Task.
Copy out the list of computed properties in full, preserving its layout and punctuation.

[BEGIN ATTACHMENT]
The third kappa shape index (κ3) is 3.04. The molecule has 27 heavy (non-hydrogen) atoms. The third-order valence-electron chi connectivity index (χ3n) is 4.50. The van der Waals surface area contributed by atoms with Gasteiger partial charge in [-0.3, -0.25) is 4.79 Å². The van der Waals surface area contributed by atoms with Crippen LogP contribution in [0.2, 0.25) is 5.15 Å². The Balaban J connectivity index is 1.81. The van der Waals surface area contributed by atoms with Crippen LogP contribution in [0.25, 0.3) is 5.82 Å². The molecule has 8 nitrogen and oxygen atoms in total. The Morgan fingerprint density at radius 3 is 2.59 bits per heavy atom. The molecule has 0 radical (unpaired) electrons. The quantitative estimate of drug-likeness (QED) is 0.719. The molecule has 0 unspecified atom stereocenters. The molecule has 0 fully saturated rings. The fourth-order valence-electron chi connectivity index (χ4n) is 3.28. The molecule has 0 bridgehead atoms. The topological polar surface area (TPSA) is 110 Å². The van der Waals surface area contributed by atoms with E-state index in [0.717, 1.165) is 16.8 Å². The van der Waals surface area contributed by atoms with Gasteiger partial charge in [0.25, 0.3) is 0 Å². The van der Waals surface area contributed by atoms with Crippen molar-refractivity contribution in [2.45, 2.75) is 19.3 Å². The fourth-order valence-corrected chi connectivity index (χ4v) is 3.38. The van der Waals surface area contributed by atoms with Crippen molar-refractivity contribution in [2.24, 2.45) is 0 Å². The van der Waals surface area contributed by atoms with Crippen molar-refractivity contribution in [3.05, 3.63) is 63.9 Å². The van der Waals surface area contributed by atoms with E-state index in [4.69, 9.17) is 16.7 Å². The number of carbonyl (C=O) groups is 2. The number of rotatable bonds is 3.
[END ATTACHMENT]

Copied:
The third kappa shape index (κ3) is 3.04. The molecule has 27 heavy (non-hydrogen) atoms. The third-order valence-electron chi connectivity index (χ3n) is 4.50. The van der Waals surface area contributed by atoms with Gasteiger partial charge in [-0.3, -0.25) is 4.79 Å². The van der Waals surface area contributed by atoms with Crippen LogP contribution in [0.2, 0.25) is 5.15 Å². The Balaban J connectivity index is 1.81. The van der Waals surface area contributed by atoms with Crippen LogP contribution in [0.25, 0.3) is 5.82 Å². The molecule has 8 nitrogen and oxygen atoms in total. The Morgan fingerprint density at radius 3 is 2.59 bits per heavy atom. The molecule has 0 radical (unpaired) electrons. The quantitative estimate of drug-likeness (QED) is 0.719. The molecule has 0 unspecified atom stereocenters. The molecule has 0 fully saturated rings. The fourth-order valence-electron chi connectivity index (χ4n) is 3.28. The molecule has 0 bridgehead atoms. The topological polar surface area (TPSA) is 110 Å². The van der Waals surface area contributed by atoms with E-state index in [0.717, 1.165) is 16.8 Å². The van der Waals surface area contributed by atoms with Gasteiger partial charge in [0.25, 0.3) is 0 Å². The van der Waals surface area contributed by atoms with Crippen molar-refractivity contribution in [2.45, 2.75) is 19.3 Å². The fourth-order valence-corrected chi connectivity index (χ4v) is 3.38. The van der Waals surface area contributed by atoms with Crippen molar-refractivity contribution in [2.24, 2.45) is 0 Å². The van der Waals surface area contributed by atoms with Crippen molar-refractivity contribution in [3.05, 3.63) is 63.9 Å². The van der Waals surface area contributed by atoms with E-state index in [4.69, 9.17) is 16.7 Å². The number of carbonyl (C=O) groups is 2. The number of rotatable bonds is 3.